I then cut my panel. I work on 16x32” panels for most of the album covers, on top of birch plywood. I draw that out on the panel and then do an underpainting to paint all the dark stuff and shadows so you can see where you’re going as you start layering in all of the other stuff. I’d say I tend to put in pretty long hours. This one was probably around 2 ½ days of solid painting. Somewhere in there, I give them a progress shot or two so we can switch directions if we have to, mostly to give them the confidence that it’s moving forward like they want it to. Once I’ve got the okay from them, it’s really just a couple days of painting.
I learned to get a lot of input at the front so that I don’t have to do too many changes at the end because that’s pretty tough to do with paintings. It’s usually pretty smooth after that.
As you mention, there were a few different changes from the initial sketches to the final, specifically with viewer perspective and character direction. How did you want to approach the change in perspective in addition to tying in the characters from their first album cover? Burke: Initially, I felt it made my job pretty easy because they had an established feel and a kind of palette that they were wanting to work in. It made it so I didn’t feel like I was stretching to meet their demands. It made it pretty clear to figure it out. It was a good amount of direction from them and it felt cohesive with their other work.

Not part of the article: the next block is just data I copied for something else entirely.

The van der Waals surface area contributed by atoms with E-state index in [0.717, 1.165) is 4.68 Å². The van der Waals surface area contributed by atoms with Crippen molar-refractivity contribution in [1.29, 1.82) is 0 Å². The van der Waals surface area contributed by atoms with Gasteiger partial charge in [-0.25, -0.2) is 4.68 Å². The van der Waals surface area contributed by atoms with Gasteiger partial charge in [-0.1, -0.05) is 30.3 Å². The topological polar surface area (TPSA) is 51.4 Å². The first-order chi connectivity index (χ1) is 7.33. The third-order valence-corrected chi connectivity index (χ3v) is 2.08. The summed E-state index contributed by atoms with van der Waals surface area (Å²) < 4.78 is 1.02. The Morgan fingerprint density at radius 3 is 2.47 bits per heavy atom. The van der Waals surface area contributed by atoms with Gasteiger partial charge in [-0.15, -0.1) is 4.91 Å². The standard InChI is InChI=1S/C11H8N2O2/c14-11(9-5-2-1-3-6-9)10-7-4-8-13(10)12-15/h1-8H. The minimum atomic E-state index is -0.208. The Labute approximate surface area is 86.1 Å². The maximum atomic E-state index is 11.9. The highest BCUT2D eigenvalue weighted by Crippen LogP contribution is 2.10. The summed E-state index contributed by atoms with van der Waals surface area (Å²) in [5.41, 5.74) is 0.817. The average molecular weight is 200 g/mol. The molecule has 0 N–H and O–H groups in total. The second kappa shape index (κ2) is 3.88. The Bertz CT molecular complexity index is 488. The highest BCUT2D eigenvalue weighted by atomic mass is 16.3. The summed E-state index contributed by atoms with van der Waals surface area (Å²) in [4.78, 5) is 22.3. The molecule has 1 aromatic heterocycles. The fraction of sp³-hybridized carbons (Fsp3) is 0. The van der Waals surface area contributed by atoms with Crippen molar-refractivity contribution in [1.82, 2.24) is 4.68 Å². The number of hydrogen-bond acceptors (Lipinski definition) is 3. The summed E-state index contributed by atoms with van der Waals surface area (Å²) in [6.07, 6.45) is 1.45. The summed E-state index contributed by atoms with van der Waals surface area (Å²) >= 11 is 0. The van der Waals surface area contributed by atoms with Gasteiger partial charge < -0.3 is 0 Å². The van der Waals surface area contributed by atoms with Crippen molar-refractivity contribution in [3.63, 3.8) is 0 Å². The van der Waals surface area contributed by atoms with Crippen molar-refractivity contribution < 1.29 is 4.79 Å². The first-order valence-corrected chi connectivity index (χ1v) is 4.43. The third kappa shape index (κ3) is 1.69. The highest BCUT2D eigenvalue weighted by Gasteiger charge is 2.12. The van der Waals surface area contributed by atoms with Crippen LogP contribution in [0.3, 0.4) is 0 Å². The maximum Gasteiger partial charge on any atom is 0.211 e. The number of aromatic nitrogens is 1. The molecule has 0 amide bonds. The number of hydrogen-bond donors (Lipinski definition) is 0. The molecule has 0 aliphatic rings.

It’s a very good continuation of Michael Milford’s work with the first one, resembling that same emotion. As an artist, you’ve had the impact of introducing many to records they wouldn’t otherwise check out based on the cover alone. Do you recall ever being captured by an album cover that perhaps made you pickup a record or even changed the way you engaged with it? Burke: Very much so. We all have those records that really just grabbed us as a kid because of the album art. There are also those funny situations where the album art far outweighs the music, at least in your own taste. I remember as a little kid seeing that Molly Hatchet record with the Frazetta painting on it, even the Nazareth records. Basically anything with a Frazetta painting drew me in. I was always sort of shocked and scared yet really interested in it.
For as long as I’ve been doing album art, I want to be able to do that. I want to draw people to an album based on the art. Hopefully the music fits and fans love the music. It’s the first thing people see, so I want it to have a lot of impact.